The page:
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South Dakota

Voice From the Field

Grasslands provide crucial wildlife habitat and also help protect water quality and quantity. But they are under pressure from invasive species, lack of fire and conversion for other uses.

The Conservancy has hired Julianna Gehant to help landowners in South Dakota’s Prairie Pothole region protect their grasslands and wetlands. Her work is partially funded by the Natural Resources Conservation Service and Wells Fargo through a grant provided by the National Fish and Wildlife Foundation.

Nature.org recently caught up with Juli to learn more about her and her work in South Dakota.

Juli Gehant
Conservation Easement Technician for the Conservancy in South Dakota

Nature.org:

You grew up in Illinois, so we’re wondering what brought you to South Dakota?

Juli Gehant:

My dad’s family was originally from eastern South Dakota and kept the family cabin, which we used to visit in the summer when I was growing up. I went to South Dakota State University in Brookings to get my degree in Wildlife and Fisheries Sciences, and then did seasonal work in the Prairie Pothole region. I really enjoyed it and decided to stick around.

Nature.org:

What do you like about the Prairie Pothole landscape you’re working in?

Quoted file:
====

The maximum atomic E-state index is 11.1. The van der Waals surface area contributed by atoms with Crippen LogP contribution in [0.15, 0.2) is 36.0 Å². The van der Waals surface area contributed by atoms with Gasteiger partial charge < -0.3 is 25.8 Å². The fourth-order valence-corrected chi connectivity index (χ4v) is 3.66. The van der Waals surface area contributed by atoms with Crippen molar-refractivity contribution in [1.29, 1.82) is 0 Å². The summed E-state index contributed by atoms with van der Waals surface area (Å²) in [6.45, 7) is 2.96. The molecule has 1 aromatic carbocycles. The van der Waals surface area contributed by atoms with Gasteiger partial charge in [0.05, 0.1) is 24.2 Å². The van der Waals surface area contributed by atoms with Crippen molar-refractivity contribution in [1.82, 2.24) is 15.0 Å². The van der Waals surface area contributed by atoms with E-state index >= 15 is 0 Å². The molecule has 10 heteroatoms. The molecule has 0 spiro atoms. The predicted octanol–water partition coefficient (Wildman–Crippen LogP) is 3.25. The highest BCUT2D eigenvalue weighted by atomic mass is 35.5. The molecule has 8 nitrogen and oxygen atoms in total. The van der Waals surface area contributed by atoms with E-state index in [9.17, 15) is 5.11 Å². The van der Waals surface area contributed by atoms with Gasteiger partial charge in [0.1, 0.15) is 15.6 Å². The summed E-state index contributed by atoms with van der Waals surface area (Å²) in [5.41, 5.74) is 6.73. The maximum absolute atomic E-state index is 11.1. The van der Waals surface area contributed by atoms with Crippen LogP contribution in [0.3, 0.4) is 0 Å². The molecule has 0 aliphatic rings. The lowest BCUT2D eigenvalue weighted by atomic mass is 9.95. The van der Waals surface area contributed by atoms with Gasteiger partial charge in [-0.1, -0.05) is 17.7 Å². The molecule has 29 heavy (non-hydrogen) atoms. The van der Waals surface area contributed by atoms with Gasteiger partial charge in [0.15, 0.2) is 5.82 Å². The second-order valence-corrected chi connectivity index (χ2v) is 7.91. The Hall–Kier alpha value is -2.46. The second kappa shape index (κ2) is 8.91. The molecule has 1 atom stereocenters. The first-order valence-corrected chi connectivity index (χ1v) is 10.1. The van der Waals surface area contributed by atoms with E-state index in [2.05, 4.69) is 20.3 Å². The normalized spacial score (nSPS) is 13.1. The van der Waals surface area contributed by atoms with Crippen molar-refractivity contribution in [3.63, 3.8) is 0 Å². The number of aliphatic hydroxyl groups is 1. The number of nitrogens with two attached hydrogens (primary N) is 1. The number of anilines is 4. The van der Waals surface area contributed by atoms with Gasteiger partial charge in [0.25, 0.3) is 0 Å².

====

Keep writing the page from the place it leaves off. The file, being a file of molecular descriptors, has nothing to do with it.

Juli Gehant:

It’s a beautiful landscape, but not one that people universally find beautiful like a rainforest or a coral reef. You have to get to know it better before you can really see the beauty. I especially love spring when all the birds are migrating through. It’s intense biodiversity in a small space.

Nature.org:

What are some of the challenges these prairies and wetlands are facing?

Juli Gehant:

The biggest challenge right now and the one most on my mind is pressure to convert grasslands and wetlands to corn and soybeans because crop prices are so high. Small wetlands, which are often overlooked but so important for birds, are easily drained and converted to agriculture.

Nature.org:

Can you tell us about the work you’re doing for The Nature Conservancy?

Juli Gehant:

I’m working out of the Sand Lake National Wildlife Refuge office in northeast South Dakota, and right now my focus is talking to landowners who have high quality wetlands and grasslands. I assess how much native grass and how many wetlands they have, and then I share information about the U.S. Fish and Wildlife Service’s conservation easement program as a way to help them protect their grasslands and wetlands. If they don’t qualify for the easement program, I share information about other conservation programs they might be eligible for.

Nature.org:

What has been the response from landowners so far?

Juli Gehant:

Meeting with landowners is my favorite part of the job.They are passionate about preserving the landscape they grew up in and have some interesting stories to share about their land and its history. Many are interested in the conservation easement program because it will help them reduce erosion and protect water quality. It also allows them to protect wildlife habitat, something that many of them want, but can’t afford, to do. The payments they receive for their easement makes it possible.

Nature.org:

Sounds like you’re pretty busy. What do you enjoy doing when you’re not working?

Juli Gehant:

In the winter, I cross-country ski. I also enjoy hiking with my black lab puppy Sadie and camping… in the warmer months!


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